All of these outcomes create a more positive work environment for employees and managers. They also help your organization stay competitive as you continue to grow.

So how exactly do you encourage employees to be more proactive?

How to help employees take ownership at work

Getting employees to step up comes down to motivating and enabling them to feel and act in the company’s best interest.

Here are five ways you can make it easy and rewarding for people to take ownership at work:

1. Educate employees on ownership and accountability

Help people understand what it means to take ownership and see how they’ll benefit. The what and why may not be clear, especially to anyone coming from a work environment that didn’t allow for autonomy or had a strict hierarchy.

Open your team’s eyes to the possibilities for the company and their career with a course on what it means to take accountability.

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2. Show people how their work aligns with your company mission

Employees want to feel a sense of purpose at work. Help them do that by sharing what your organization wants to achieve. Then make it clear how their work contributes to your success.

For example, if your mission is to help save the environment, share with your sales reps how getting your product into people’s hands accomplishes that. This will help them feel good about the work they do, and also give them a clear idea of how to approach customers and address their pain points.

This is why Henrik Kinberg also discusses on Keep It Simple podcast that fully using people’s capacity, creativity, and talent can only occur when they have the autonomy to make decisions independently. And this results in improved product quality, increased innovation, and even faster progress. This happens because teams can make decisions without any external delays. Plus, leaders are free from micromanaging and can then focus on true leadership.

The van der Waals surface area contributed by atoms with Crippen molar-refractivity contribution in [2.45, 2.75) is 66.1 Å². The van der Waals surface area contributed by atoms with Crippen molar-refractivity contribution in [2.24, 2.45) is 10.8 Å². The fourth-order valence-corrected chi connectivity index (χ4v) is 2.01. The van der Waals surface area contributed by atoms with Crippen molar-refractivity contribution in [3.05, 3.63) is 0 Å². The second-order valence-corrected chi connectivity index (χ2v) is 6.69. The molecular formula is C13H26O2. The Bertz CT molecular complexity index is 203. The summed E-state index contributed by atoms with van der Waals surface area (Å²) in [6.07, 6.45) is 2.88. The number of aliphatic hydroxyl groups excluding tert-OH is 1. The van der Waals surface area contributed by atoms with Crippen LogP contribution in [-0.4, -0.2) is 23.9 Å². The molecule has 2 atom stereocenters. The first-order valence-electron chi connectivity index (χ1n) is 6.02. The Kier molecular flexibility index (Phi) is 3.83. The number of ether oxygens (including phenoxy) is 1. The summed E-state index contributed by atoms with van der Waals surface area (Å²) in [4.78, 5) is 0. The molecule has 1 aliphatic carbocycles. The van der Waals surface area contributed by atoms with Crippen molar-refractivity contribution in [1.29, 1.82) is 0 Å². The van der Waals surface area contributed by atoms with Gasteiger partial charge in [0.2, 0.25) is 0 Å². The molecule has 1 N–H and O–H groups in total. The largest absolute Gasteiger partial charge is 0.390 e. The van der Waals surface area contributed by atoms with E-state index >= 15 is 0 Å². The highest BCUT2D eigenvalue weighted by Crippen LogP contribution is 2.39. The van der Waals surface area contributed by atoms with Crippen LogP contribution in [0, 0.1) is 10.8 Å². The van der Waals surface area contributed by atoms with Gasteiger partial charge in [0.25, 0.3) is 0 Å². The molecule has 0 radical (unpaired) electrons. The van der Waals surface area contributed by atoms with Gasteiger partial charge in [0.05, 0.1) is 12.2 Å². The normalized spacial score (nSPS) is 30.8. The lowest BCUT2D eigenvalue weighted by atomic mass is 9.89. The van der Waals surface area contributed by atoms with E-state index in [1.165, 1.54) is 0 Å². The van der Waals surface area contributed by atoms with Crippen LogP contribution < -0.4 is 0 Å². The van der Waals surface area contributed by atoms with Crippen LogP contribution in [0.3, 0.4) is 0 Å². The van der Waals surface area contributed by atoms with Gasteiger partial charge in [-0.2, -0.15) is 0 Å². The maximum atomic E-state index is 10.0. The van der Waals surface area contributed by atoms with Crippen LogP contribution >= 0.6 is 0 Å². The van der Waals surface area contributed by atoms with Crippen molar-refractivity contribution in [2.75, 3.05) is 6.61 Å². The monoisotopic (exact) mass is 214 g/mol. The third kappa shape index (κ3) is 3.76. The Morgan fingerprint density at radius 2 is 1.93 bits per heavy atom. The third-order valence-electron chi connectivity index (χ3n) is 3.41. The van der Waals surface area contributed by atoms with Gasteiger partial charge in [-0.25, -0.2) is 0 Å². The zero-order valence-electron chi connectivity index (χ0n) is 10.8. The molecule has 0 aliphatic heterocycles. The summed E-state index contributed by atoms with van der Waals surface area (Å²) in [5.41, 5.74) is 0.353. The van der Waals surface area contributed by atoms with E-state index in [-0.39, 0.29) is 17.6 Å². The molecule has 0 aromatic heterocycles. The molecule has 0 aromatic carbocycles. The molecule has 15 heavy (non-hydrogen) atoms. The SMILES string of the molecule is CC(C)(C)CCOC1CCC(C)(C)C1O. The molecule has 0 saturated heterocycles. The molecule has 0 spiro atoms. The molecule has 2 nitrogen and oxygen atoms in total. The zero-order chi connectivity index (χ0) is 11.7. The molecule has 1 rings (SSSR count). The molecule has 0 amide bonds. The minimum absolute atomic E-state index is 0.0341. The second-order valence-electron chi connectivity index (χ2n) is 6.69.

3. Offer training in skills for taking control

Provide learning opportunities that will help employees achieve autonomy. Employees may understand the benefits of taking ownership at work and even be enthusiastic about it. But that doesn’t mean they have all the skills to make it happen.

Teach people skills like time management, brainstorming, problem-solving, and teamwork to help them make improvements to how they work alone and with others. Or offer job-specific courses that give them more confidence in their role.

For instance, train customer service agents in how to handle customer complaints so they can resolve issues without having to escalate them.

4. Train leaders to support employee ownership

If you’ve got a manager who micromanages and doesn’t ask for ideas, employees will learn to keep their heads down and just do as they’re told. Offer your leaders courses in delegation and empowerment, so they know how to give employees the freedom to be accountable for their own choices.

Coach them on being willing to own their own mistakes and show accountability for their actions as well. When employees see their managers and other leaders taking responsibility, they’ll learn it’s ok to do so themselves.

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5. Get your team’s input on things that impact them

If you want to empower people, you need to give them a say in things that matter. Set up opportunities, formal and informal, for employees to offer feedback on strategies, policies, and processes that affect their work.

These might look like regular email surveys. Or they might be town-hall style meetings where leaders lead discussions and initiate Q&A sessions.

They can also be informal moments like having managers include simple questions about what’s working or what concerns employees have in team meetings or performance reviews.

When employees know you value what they have to say, they’ll be more likely to speak up when it matters.

Establish a culture of ownership

Ownership in your organization starts with setting expectations and exemplifying the behaviors you want to see.

Define what success looks like by educating employees. Then show your commitment by ensuring leadership “walks the talk” by owning up to mistakes, listening to other voices, and encouraging employee input.

When you have a mindset of ownership and accountability, your employees will too. You can trust them to take action when needed and feel confident that your business is running as efficiently and effectively as possible.

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Christina Pavlou - Former Content Marketing Manager

Christina, ex-Content Marketing Manager at Epignosis, focuses on L&D, diversity, and enhancing workplace well-being. Learn how to improve your work environment. More by Christina!